Lots of stuff to get to this morning.
1) It's still cold down here. About 41 degrees. Then again, I just checked the current conditions in Philly. 19 degrees. Yikes.
2) Some thoughts from yesterday's 8-1 win over the Reds. Yeah, it was only the first spring training game. And anybody in baseball will tell you that spring training is a horrible predictor of things to come. Still, there was tons to be impressed with.
- Pitching: When Rich Dubee walked into the coaches' locker room, we heard him get a big round of applause from his fellow coaches. I can only assume this was because of the way his pitchers threw the ball yesterday. They allowed one run, five hits, struck out seven and, most amazingly, walked none. No walks. In the first spring training games. In chilly conditions. In high winds. That's pretty impressive. Manager Charlie Manuel said the organization's top prospect, Carlos Carrasco, impressed him. More on the Venezuelan 20-year-old later.
- Jamie Moyer: In the second inning, Moyer struck out Juan Encarnacion on what was either a slow curve or a change-up. Either way, it looked like it was travelling in a School Zone it was moving so slow. The thing practically had its hazard lights on. Moyer said later the pitch was a mistakes. Nevertheless, the 45-year-old lefty was outstanding, allowing one hit and striking out three in three innings of work. He kept batters off balance the entire time, making very quick work of the first third of the game. For more on Moyer, read my colleague Paul Hagen's story in today's paper.
- Travis Blackley: Blackley was very satisfied with his appearance. He threw one pitch that probably would have been taken for a home run had the wind not been blowing, but other than that he showed nice command of his off-speed stuff. "Sinker, sinker, sinker" Blackley told me after the game when I asked what he was throwing. He'll be interesting to monitor this spring. He had shoulder surgery two years ago, and the Phillies were convinced when they selected him in the rule 5 draft that he was still gaining velocity back. He's a lefty who was once one of the top prospects in the Mariners organization. He's a starter, always been a starter, but Manuel admitted yesterday that there is a chance he could wind up in the bull-pen. He has to make the active roster, or the Phillies have to offer him back to San Francisco, whom they selected him from this past offseason.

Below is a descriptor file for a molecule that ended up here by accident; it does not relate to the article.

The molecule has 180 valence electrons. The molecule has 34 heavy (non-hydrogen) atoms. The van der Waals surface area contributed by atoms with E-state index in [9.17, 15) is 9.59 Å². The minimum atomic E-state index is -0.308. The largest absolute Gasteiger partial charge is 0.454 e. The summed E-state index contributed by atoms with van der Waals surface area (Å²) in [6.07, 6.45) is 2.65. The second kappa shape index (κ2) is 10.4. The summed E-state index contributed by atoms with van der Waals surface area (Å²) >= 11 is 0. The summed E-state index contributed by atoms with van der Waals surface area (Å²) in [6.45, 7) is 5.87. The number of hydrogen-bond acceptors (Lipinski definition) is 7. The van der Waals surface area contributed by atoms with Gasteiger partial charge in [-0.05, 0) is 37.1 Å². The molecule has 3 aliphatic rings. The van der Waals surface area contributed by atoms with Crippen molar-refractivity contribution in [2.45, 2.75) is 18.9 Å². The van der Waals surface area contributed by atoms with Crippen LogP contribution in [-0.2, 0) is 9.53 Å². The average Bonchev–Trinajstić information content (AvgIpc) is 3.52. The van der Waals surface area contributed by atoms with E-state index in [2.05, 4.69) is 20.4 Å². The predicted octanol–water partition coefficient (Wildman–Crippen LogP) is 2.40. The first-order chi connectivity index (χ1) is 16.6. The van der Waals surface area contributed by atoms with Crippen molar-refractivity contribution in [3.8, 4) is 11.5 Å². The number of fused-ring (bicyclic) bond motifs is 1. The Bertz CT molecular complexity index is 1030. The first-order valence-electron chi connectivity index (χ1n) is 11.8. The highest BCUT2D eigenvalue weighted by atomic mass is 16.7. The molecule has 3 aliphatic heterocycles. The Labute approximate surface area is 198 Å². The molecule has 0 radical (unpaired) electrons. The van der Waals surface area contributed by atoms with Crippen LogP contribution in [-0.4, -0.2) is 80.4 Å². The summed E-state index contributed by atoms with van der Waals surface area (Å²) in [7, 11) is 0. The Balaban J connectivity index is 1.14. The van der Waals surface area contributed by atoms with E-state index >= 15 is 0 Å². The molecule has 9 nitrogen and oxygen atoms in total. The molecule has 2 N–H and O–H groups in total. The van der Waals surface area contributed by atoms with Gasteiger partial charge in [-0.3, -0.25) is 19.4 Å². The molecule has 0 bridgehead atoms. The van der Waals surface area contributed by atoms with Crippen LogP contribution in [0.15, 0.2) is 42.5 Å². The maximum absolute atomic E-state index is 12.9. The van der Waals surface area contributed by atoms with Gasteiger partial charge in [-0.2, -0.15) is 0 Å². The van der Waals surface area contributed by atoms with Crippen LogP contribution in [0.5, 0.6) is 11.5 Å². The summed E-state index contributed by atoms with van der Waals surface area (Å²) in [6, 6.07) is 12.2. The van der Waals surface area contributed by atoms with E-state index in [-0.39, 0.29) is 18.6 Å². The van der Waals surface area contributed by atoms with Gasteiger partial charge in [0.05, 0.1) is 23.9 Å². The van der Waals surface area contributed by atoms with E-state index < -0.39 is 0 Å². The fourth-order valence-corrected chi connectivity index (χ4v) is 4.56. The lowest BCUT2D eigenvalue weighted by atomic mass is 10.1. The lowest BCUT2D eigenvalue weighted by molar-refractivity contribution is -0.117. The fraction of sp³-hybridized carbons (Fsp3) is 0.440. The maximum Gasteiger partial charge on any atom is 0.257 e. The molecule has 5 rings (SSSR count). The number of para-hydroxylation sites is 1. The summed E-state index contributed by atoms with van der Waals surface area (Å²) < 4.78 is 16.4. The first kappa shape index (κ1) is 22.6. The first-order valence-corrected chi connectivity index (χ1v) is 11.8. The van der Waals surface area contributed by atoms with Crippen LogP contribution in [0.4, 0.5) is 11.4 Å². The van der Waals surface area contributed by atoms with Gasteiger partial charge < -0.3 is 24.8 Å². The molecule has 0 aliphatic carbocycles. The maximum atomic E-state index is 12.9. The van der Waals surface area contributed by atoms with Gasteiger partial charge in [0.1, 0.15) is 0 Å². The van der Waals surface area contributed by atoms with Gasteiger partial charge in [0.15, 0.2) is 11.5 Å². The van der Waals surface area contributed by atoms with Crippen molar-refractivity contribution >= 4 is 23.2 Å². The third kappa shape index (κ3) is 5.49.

- Newcomers: The Phils didn't make any huge free agent signings - at least not on the level of Mike Lowell or Johan Santana - but the ones they did make all had strong efforts yesterday. Geoff Jenkins, Pedro Feliz, So Taguchi and Eric Bruntlett all picked up hits. Feliz and Bruntlett both went 2-for-2, while Jenkins had a nice double that jump-started a seven-run fifth inning. Here's my view of guys like Jenkins and Feliz: In San Francisco and Milwaukee, their respective teams needed them to be major components of the run-scoring machine. The Phillies certainly need production out of them, but not nearly as badly as their former teams needed. For example: in Feliz's case, there is a heck of a lot of difference between protecting Barry Bonds in San Fran and hitting seventh for the Phillies, as he did yesterday. That can only help these guys.
3) Real interesting story in today's paper on Carrasco, who revealed to us yesterday that his family had been held up at gun-point in his native Venezuela just eight days before he was scheduled to leave for spring training. Here's the link. It's an amazing story, and I have a heck of a lot more respect for the kid now after hearing about it. It's not like this couldn't happen anywhere else, but we're certainly a lot more pampered here in American than in Venezuela, which according to the World Health Organization has the fourth-highest murder rate on the planet Earth. The kid's quite literally pitching for his family.